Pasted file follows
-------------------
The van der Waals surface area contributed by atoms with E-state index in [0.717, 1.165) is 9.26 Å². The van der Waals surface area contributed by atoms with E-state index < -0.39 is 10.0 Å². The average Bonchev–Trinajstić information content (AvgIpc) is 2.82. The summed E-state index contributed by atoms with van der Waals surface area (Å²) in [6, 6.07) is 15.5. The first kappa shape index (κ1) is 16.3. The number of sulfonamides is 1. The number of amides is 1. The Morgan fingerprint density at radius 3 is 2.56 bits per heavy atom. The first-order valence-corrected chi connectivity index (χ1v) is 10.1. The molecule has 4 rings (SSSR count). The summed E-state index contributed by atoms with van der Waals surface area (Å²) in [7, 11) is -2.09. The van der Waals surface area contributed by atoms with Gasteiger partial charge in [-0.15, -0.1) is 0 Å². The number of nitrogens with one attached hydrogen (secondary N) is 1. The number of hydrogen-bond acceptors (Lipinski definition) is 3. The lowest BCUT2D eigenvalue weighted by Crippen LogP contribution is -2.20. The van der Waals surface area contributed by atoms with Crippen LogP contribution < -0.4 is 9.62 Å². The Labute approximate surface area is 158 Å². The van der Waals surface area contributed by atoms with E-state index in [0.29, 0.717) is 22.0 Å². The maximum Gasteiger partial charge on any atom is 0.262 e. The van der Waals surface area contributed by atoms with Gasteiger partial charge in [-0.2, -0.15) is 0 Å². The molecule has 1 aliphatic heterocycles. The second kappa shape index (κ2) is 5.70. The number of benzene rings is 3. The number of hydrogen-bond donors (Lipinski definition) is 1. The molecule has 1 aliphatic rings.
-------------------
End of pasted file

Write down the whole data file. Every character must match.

The van der Waals surface area contributed by atoms with E-state index in [0.717, 1.165) is 9.26 Å². The van der Waals surface area contributed by atoms with E-state index < -0.39 is 10.0 Å². The average Bonchev–Trinajstić information content (AvgIpc) is 2.82. The summed E-state index contributed by atoms with van der Waals surface area (Å²) in [6, 6.07) is 15.5. The first kappa shape index (κ1) is 16.3. The number of sulfonamides is 1. The number of amides is 1. The Morgan fingerprint density at radius 3 is 2.56 bits per heavy atom. The first-order valence-corrected chi connectivity index (χ1v) is 10.1. The molecule has 4 rings (SSSR count). The summed E-state index contributed by atoms with van der Waals surface area (Å²) in [7, 11) is -2.09. The van der Waals surface area contributed by atoms with Gasteiger partial charge in [-0.15, -0.1) is 0 Å². The number of nitrogens with one attached hydrogen (secondary N) is 1. The number of hydrogen-bond acceptors (Lipinski definition) is 3. The lowest BCUT2D eigenvalue weighted by Crippen LogP contribution is -2.20. The van der Waals surface area contributed by atoms with Crippen LogP contribution < -0.4 is 9.62 Å². The Labute approximate surface area is 158 Å². The van der Waals surface area contributed by atoms with E-state index in [0.29, 0.717) is 22.0 Å². The maximum Gasteiger partial charge on any atom is 0.262 e. The van der Waals surface area contributed by atoms with Gasteiger partial charge in [-0.2, -0.15) is 0 Å². The molecule has 1 aliphatic heterocycles. The second kappa shape index (κ2) is 5.70. The number of benzene rings is 3. The number of hydrogen-bond donors (Lipinski definition) is 1. The molecule has 1 aliphatic rings.